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Money Talks through Ancient Coins

Usually I have to travel hundreds or thousands of miles to attend a conference. But recently, one was held near my office here in Antalya, Turkey, at the Ramada Plaza Hotel. Sponsored by the local Research Institute on Mediterranean Civilizations, it was titled the “First International Congress on Anatolian Monetary History and Numismatics.”

The First International Congress on Anatolian Monetary History and Numismatics.

Numismatics is a unique scholarly discipline that spans archaeology, ancient history and epigraphy. It seems the axiom “money talks” is true. Much information can come from an ancient coin: the name of a king or emperor as well as his regnal titles, the names of governors or elite citizens and a city’s symbols, local gods and goddess and foundation myths. Coins are also one of the primary means of dating archaeological remains. Sealed in a stratum, they can provide conclusive evidence for the date of that level.

I was eager to learn about new discoveries and developments in the field. One of the speakers was the French authority Michel Amandry, whose work on Roman imperial coinage I had consulted during my doctoral research. In Biblical studies the field of numismatics helps to illustrate the influence of Roman imperialism. Even Jesus discussed coinage on one occasion with the Pharisees and Herodians. He asked whose image and inscription (Greek: epigraphē) was on the denarius, and they replied that it was Caesar’s (Mark 12:16).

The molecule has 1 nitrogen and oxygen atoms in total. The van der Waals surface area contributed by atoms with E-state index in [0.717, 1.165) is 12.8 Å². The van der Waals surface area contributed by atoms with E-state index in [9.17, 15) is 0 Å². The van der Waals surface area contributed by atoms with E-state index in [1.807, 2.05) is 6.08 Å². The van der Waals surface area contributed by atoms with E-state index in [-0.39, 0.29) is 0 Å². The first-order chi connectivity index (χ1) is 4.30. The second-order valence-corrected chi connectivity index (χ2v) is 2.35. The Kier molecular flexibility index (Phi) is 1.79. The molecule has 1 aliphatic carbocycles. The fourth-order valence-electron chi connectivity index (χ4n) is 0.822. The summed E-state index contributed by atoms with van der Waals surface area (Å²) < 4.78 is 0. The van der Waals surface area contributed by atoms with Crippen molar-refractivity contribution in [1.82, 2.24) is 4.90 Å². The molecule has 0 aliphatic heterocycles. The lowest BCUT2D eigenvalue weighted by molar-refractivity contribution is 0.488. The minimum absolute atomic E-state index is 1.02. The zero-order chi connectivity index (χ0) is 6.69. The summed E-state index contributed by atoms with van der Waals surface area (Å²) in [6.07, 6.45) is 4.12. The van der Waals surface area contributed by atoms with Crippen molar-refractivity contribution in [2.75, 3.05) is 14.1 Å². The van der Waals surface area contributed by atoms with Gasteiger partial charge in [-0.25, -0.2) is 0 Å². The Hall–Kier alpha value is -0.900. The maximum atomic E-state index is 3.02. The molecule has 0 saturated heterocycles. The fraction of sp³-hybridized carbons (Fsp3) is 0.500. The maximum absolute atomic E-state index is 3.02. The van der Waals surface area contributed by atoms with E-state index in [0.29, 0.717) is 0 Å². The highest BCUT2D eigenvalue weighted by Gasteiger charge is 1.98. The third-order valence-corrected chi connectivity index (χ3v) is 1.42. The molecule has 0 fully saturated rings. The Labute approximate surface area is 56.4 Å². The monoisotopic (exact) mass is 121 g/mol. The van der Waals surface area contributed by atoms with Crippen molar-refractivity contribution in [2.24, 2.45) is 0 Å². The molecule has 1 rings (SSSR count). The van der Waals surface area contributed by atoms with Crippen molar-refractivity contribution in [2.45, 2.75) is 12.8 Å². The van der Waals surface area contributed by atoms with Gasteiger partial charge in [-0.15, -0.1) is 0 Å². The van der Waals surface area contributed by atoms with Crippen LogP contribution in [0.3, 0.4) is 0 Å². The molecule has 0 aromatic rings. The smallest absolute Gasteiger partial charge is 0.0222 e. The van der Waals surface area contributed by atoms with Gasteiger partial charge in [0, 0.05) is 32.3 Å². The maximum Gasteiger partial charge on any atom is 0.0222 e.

Roman Coins with Prof Kevin Butcher – Render unto Caesar

But which Caesar was it? Numismatics has provided us with an answer. One of the congress’s speakers was Kevin Butcher, an authority on Roman Syria, who has discussed the “Jesus coin” in above video. He explains why the image on the coin could only be that of Augustus, contrary to some popular opinions. His research has shown that denarii of Tiberius, the emperor who lived during the time of Jesus, never circulated in Judea.

A denarius from the reign of Augustus. Eretz Museum, Tel Aviv.

Something that struck me during the congress was the presentation of unprovenanced coinage sold at auctions. Various galleries and images connected to coin dealers were cited. I asked two of the numismatists at the congress about this. Readers of BHD know, some archaeological publications refuse to cite or publish unprovenanced material.* Both scholars told me that to ignore such coins would be to severely limit our understanding of ancient mints and coinage types. And they also believed that ignoring illegally excavated coins would not stem the flood of unprovenanced coinage entering the market.